An Object of Beauty

A Novel

Martin, Steve

Book - 2010
Average Rating: 3.5 stars out of 5.
An Object of Beauty
Lacey Yeager takes New York City's art world by storm, charming men and women, old and young, rich and even richer with her magnetic charisma and liveliness and experiencing the highs and lows of the art world from the late 1990s into the present day.

Publisher: New York : Grand Central Pub., 2010
Edition: 1st ed
ISBN: 0446573647
Branch Call Number: F MAR


From the critics

Community Activity


Add a Comment

Sep 12, 2014
  • vholda225 rated this: 3 stars out of 5.

I enjoyed two other books written by Steve Martin but this one just dragged a little bit. It's taken me a couple of weeks to get through it, partially because I only read on the bus and during my lunch breaks and also because there is less dialogue and too much description of what a person looks like or is wearing.

Aug 02, 2012
  • uncommonreader rated this: 2 stars out of 5.

This book provided some mildly interesting comments on art. The characters' downfall is due to the economic context, not their individual failings.

Mar 05, 2012

Such a fun, easy read! My book selected "An Object of Beauty" and I could not have been more happy with the choice. I usually struggle finishing books within a one month window, but I finished this within a week because I found Martin's writing to be funny and sexy. I was not a huge fan of the ending, but would still recommend the book.

Jan 05, 2012
  • BPLNextBestAdults rated this: 4 stars out of 5.

Steve Martin; comedian, actor, musician and now novelist! This is Steve Martin’s first full length book. He has written 2 novellas Shopgirl and The Pleasure of My Company, as well as his autobiography Born Standing Up. He is a skilled writer and is very knowledgeable about art.

Object of Beauty is written in voice of the narrator Daniel Chester French Franks, an arts journalist in New York City. It follows the career of his college friend, Lacey Yeager, beginning in the 1990s when she is a 20 something Art History graduate who has just landed her first job in the basement at Sotheby’s auction house. We follow the ups and down of Lacey’s career over a number of years and she gains more experience and tries to make some money with art. The New York City art world is undergoing great changes as it goes through good times, a recession and 9/11.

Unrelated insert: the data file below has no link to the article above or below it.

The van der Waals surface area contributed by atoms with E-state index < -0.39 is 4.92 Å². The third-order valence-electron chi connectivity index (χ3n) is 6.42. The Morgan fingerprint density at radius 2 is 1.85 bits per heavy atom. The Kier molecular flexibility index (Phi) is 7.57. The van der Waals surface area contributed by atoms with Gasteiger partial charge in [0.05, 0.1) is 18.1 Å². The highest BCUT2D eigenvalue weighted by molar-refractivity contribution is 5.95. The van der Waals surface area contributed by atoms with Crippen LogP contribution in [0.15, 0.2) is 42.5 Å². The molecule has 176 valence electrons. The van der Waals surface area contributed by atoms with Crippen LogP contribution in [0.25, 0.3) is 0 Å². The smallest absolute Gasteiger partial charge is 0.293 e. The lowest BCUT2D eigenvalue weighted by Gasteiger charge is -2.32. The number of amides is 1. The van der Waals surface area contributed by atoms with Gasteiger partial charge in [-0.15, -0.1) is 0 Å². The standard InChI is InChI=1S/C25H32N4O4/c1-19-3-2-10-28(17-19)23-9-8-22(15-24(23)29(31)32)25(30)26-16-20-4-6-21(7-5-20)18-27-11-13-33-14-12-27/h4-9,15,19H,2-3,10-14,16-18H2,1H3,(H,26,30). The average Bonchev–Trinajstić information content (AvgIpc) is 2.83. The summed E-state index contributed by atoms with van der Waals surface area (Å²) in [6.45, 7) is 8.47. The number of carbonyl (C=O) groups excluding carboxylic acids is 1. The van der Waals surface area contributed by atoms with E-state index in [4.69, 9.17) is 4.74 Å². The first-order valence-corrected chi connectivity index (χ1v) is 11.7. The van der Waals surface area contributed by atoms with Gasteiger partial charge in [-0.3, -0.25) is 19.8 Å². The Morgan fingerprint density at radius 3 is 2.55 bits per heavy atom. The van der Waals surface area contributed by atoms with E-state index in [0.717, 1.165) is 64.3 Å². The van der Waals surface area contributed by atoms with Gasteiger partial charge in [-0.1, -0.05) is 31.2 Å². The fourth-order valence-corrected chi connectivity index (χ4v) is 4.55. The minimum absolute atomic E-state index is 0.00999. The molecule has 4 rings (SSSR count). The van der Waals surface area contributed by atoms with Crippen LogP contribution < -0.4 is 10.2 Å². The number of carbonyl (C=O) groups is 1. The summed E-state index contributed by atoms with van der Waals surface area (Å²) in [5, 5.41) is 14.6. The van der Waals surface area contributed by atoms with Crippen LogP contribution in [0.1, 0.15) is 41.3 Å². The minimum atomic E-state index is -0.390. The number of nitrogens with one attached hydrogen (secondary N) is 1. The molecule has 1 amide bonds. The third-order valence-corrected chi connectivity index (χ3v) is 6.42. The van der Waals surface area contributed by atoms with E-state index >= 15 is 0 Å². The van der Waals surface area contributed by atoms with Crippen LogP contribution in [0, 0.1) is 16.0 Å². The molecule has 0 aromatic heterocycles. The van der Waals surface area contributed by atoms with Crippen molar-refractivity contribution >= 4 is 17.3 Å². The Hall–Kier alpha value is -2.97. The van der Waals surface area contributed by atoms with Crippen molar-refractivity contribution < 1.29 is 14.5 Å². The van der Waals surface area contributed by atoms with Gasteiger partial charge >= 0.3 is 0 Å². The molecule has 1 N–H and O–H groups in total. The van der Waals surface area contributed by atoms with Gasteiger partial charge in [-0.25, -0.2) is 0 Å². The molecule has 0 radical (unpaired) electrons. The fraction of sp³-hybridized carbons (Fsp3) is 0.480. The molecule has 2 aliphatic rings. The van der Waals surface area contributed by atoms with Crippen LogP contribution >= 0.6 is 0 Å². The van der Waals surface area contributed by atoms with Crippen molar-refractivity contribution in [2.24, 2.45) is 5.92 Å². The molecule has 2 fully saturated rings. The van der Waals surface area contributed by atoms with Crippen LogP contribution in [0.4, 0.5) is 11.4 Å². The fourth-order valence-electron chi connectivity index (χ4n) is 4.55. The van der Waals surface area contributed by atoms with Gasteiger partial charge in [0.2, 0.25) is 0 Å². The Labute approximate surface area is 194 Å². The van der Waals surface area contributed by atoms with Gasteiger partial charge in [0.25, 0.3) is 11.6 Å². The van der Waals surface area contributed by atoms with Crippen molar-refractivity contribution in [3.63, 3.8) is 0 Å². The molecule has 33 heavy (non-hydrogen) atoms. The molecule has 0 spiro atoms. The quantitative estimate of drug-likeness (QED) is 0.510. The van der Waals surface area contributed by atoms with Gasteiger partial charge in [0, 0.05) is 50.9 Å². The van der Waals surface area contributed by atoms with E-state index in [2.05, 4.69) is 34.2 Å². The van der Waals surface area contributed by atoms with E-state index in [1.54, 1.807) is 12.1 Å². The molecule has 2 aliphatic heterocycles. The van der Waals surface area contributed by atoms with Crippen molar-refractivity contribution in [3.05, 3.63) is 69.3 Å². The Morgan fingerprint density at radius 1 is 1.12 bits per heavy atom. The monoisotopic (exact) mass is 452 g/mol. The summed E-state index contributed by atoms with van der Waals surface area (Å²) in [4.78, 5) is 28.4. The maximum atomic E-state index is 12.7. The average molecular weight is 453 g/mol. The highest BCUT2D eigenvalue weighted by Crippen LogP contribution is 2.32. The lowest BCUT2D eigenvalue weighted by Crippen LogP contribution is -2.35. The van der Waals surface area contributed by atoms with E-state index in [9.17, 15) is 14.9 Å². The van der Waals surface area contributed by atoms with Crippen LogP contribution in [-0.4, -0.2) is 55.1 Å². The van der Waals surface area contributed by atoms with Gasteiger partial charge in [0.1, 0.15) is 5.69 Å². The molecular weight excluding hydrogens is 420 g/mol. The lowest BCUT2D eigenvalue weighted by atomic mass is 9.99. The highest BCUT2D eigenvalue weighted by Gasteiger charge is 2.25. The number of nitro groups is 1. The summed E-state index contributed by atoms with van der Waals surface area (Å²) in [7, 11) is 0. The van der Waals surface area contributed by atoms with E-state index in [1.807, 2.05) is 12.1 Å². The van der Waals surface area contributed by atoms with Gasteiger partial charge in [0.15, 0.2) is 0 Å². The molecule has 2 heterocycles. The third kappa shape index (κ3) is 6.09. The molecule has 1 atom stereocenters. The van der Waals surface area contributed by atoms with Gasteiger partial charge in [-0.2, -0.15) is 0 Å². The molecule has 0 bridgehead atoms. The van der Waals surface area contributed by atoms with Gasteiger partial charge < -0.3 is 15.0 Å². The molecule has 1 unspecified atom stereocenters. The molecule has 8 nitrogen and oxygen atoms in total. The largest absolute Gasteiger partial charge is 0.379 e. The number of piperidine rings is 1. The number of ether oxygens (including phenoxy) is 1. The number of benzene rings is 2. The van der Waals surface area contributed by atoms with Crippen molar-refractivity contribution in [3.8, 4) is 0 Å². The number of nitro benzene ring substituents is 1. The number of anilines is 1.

This is an entertaining read which gives the reader insight into the New York City art world. Included are 22 full colour reproductions of works which the story featured in the story including Le Mondaine by James Tissot and Flowers by Andy Warhol.

May 03, 2011
  • evachristina rated this: 1 stars out of 5.

If you're a lover of the art world, especially the buying/selling of art, this book may be more up your alley. For me, I couldn't get into the story. I felt too distant from the characters. I didn't care at all about the main character, Lacey. The plot skimmed through events like 9/11 and the stock market crash, when I feel the author could have ran with them and added a lot more interest and feeling to the story. It cared mostly about art, and less so about story/characters/flow of plot.

Apr 24, 2011
  • lilwordworm rated this: 3 stars out of 5.

The simple, unadorned style of writing contrast the elaborate, extravagant subject of the world of fine art. It is well written but the plot reads like a bad teen novel, complete with fairly 2-D characters. As an novice to the world of high end art, I think the little pictures help draw me into that world, but still not enough to arrest me. Not brilliant but not bad for a summer read.